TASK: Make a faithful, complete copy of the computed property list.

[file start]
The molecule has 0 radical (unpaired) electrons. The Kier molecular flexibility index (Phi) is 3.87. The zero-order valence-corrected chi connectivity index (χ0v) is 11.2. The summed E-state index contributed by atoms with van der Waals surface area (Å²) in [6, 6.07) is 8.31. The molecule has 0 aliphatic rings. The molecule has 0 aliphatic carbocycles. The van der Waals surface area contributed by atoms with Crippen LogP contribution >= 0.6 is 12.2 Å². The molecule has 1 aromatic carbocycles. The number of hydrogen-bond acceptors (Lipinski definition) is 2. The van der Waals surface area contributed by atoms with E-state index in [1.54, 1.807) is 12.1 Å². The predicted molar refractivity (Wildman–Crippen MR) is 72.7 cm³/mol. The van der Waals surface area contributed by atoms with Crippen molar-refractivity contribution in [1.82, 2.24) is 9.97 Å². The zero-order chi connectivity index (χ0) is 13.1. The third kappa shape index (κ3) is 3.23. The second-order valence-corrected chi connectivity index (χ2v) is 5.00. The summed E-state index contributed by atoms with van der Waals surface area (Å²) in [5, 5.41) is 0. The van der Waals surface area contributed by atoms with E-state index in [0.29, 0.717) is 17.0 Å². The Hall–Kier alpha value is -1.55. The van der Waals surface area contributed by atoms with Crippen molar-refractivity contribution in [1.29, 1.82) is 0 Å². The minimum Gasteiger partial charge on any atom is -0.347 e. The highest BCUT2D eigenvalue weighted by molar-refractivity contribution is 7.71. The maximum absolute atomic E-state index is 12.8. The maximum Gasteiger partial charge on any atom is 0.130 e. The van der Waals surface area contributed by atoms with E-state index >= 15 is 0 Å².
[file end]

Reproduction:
The molecule has 0 radical (unpaired) electrons. The Kier molecular flexibility index (Phi) is 3.87. The zero-order valence-corrected chi connectivity index (χ0v) is 11.2. The summed E-state index contributed by atoms with van der Waals surface area (Å²) in [6, 6.07) is 8.31. The molecule has 0 aliphatic rings. The molecule has 0 aliphatic carbocycles. The van der Waals surface area contributed by atoms with Crippen LogP contribution >= 0.6 is 12.2 Å². The molecule has 1 aromatic carbocycles. The number of hydrogen-bond acceptors (Lipinski definition) is 2. The van der Waals surface area contributed by atoms with E-state index in [1.54, 1.807) is 12.1 Å². The predicted molar refractivity (Wildman–Crippen MR) is 72.7 cm³/mol. The van der Waals surface area contributed by atoms with Crippen molar-refractivity contribution in [1.82, 2.24) is 9.97 Å². The zero-order chi connectivity index (χ0) is 13.1. The third kappa shape index (κ3) is 3.23. The second-order valence-corrected chi connectivity index (χ2v) is 5.00. The summed E-state index contributed by atoms with van der Waals surface area (Å²) in [5, 5.41) is 0. The van der Waals surface area contributed by atoms with E-state index in [0.29, 0.717) is 17.0 Å². The Hall–Kier alpha value is -1.55. The van der Waals surface area contributed by atoms with Crippen molar-refractivity contribution in [1.29, 1.82) is 0 Å². The minimum Gasteiger partial charge on any atom is -0.347 e. The highest BCUT2D eigenvalue weighted by molar-refractivity contribution is 7.71. The maximum absolute atomic E-state index is 12.8. The maximum Gasteiger partial charge on any atom is 0.130 e. The van der Waals surface area contributed by atoms with E-state index >= 15 is 0 Å².